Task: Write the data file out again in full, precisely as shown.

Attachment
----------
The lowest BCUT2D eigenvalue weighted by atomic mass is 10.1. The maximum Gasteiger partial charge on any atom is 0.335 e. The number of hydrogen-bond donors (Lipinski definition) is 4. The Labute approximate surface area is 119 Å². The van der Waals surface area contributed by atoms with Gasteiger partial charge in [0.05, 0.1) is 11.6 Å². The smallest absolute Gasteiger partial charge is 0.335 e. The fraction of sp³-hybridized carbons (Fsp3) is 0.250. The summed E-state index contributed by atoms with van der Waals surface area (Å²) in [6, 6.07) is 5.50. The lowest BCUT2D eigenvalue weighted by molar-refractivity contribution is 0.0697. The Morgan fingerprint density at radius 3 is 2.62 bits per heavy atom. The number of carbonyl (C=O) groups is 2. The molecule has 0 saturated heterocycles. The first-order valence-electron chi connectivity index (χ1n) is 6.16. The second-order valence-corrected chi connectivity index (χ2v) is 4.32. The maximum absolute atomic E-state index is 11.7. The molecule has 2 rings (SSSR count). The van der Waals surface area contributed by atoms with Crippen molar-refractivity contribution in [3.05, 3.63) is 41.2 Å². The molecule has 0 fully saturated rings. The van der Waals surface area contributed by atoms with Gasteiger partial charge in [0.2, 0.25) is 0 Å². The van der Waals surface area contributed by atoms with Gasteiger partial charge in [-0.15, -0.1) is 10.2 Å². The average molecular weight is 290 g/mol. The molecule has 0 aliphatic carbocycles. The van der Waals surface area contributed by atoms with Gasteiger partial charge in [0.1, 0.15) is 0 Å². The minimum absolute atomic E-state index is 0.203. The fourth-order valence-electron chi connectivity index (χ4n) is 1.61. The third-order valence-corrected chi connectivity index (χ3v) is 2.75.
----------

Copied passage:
The lowest BCUT2D eigenvalue weighted by atomic mass is 10.1. The maximum Gasteiger partial charge on any atom is 0.335 e. The number of hydrogen-bond donors (Lipinski definition) is 4. The Labute approximate surface area is 119 Å². The van der Waals surface area contributed by atoms with Gasteiger partial charge in [0.05, 0.1) is 11.6 Å². The smallest absolute Gasteiger partial charge is 0.335 e. The fraction of sp³-hybridized carbons (Fsp3) is 0.250. The summed E-state index contributed by atoms with van der Waals surface area (Å²) in [6, 6.07) is 5.50. The lowest BCUT2D eigenvalue weighted by molar-refractivity contribution is 0.0697. The Morgan fingerprint density at radius 3 is 2.62 bits per heavy atom. The number of carbonyl (C=O) groups is 2. The molecule has 0 saturated heterocycles. The first-order valence-electron chi connectivity index (χ1n) is 6.16. The second-order valence-corrected chi connectivity index (χ2v) is 4.32. The maximum absolute atomic E-state index is 11.7. The molecule has 2 rings (SSSR count). The van der Waals surface area contributed by atoms with Crippen molar-refractivity contribution in [3.05, 3.63) is 41.2 Å². The molecule has 0 fully saturated rings. The van der Waals surface area contributed by atoms with Gasteiger partial charge in [0.2, 0.25) is 0 Å². The van der Waals surface area contributed by atoms with Gasteiger partial charge in [-0.15, -0.1) is 10.2 Å². The average molecular weight is 290 g/mol. The molecule has 0 aliphatic carbocycles. The van der Waals surface area contributed by atoms with Gasteiger partial charge in [0.1, 0.15) is 0 Å². The minimum absolute atomic E-state index is 0.203. The fourth-order valence-electron chi connectivity index (χ4n) is 1.61. The third-order valence-corrected chi connectivity index (χ3v) is 2.75.